During a discussion of the differences between the two professions, one student brought up an analogy with computers. Psychiatrists consider mental degradation to be the result of physical processes in the way that the brain functions, or malfunctions. Psychologists concern themselves with thought processes rather than biomechanical interactions. It is analogous to the differences between computer technicians who look for failed hardware and computer engineers who look for system failures. Like technicians, psychiatrists are more likely to cause failures due to an insufficient understanding of the equipment. Good psychologists learn how to deal effectively with the faults introduced by psychiatrists the way that computer engineers learn to spot technician-induced failures.

In the psychiatric (mis)understanding of schizophrenia, the condition is caused by a genetically-induced biochemical deficiency that lasts a lifetime. It must be treated with heavy-duty sedatives for fear that the patient might harm someone. Rather than think of the sedatives as behavior management agents, the drugs are ascribed a magical identity as "anti-psychotic medications." Sedation is considered a mere side-effect of these toxic substances. Sedation reduces the manifestations of schizophrenia without affecting the underlying cause.

David Garfield and Daniel Mackler published a collection of articles on the use of psychotherapy in treating schizophrenia. They point out that, contrary to psychiatric myth, it is possible to recover from schizophrenia using psychotherapy. It may also be possible to recover without professional intervention. In cases such as those of Catherine Penney and Joanne Greenberg, recovery was possible outside of a drug regime. In the case of Eleanor Longden a drug regime and psychiatric treatment actually made the condition worse.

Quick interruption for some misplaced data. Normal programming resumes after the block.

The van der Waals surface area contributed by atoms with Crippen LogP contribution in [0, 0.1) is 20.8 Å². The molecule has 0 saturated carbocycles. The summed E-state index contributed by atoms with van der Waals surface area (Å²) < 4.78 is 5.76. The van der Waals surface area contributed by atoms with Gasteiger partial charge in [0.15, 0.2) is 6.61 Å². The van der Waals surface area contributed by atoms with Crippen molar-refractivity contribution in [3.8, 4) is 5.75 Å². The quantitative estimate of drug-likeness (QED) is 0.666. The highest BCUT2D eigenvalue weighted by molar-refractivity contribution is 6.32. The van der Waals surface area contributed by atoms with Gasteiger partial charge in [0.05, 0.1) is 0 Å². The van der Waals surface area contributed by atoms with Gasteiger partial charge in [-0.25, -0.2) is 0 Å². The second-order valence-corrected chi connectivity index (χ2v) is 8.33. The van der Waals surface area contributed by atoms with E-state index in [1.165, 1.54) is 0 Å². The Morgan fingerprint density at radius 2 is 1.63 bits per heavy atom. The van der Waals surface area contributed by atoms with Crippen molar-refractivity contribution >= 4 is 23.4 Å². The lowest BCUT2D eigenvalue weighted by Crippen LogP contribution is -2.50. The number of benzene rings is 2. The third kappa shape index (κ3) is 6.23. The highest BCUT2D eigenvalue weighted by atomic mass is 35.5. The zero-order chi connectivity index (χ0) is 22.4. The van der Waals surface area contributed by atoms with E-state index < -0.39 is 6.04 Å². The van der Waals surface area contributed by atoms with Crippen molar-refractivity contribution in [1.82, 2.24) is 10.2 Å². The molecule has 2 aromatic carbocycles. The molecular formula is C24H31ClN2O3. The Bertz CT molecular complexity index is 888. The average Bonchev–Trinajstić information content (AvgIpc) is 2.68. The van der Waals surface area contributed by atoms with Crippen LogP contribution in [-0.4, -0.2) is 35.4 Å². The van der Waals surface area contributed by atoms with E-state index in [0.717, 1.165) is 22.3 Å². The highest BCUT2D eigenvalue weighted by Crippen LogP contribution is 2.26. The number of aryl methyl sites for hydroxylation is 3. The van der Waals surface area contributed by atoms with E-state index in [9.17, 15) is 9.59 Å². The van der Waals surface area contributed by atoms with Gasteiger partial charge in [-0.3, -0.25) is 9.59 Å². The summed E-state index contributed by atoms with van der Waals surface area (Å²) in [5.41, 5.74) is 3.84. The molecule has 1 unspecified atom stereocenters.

According to the "hard science" of psychiatry these must be cases of misdiagnosis. Since the patients recovered they did not really have schizophrenia. Only patients trapped in the maze of psychiatric degradation for life are truly schizophrenic. Techniques like those advocated by Garry Prouty to talk a patient out of catatonia cannot be recognized as valid treatments. After all, they can be performed by someone without a background in medicine. They also do not confirm the "truth" that catatonia is the manifestation of an organic brain disorder.

If you were ever to suffer from a catatonic condition, would you prefer to be talked out of it, or would you rather develop an addiction to detrimental sedatives?

Links: Garfield and Mackler on psychotheraputic treatments. Eleanor Longden on her personal experience recovering from psychiatric treatment. Garry Prouty on techniques for treating catatonia.
Idiots, Idiots Everywhere

Terrorists attacked both Israel *and* Egypt:

And as of now Egypt's reverted to an indefinite closure of the border with the Gaza Strip and there were even joint IDF-Egyptian military patrols after this. I think that may actually be a first in terms of official collaboration: Israel working with an Islamist-ruled Arab state to crack down on terrorists. Depending on how you see it this is either very, very good or the prelude to things getting even worse than they already are. So far there is no direct proof that Hamas was behind this one, though my personal opinion is that it's Islamic Jihad which may qualify for Biggest Dumbasses in the region at this point.

As of now the whole Israeli-Egyptian border issue just got very interesting indeed:

Israel, at least according to the Jerusalem Post, is also considering an enhanced Egyptian presence in the Sinai as justfiable. That may also be a first, especially when we remember just which party is controlling Egypt and authorizing both the crackdowns and the closing of the border. It seems the Muslim Brotherhood doesn't like Hamas and Islamic Jihad very much, though both in their usual Baghdad Bob fashion give Israel's government rather more credit than it deserves at this point:

This should be interesting........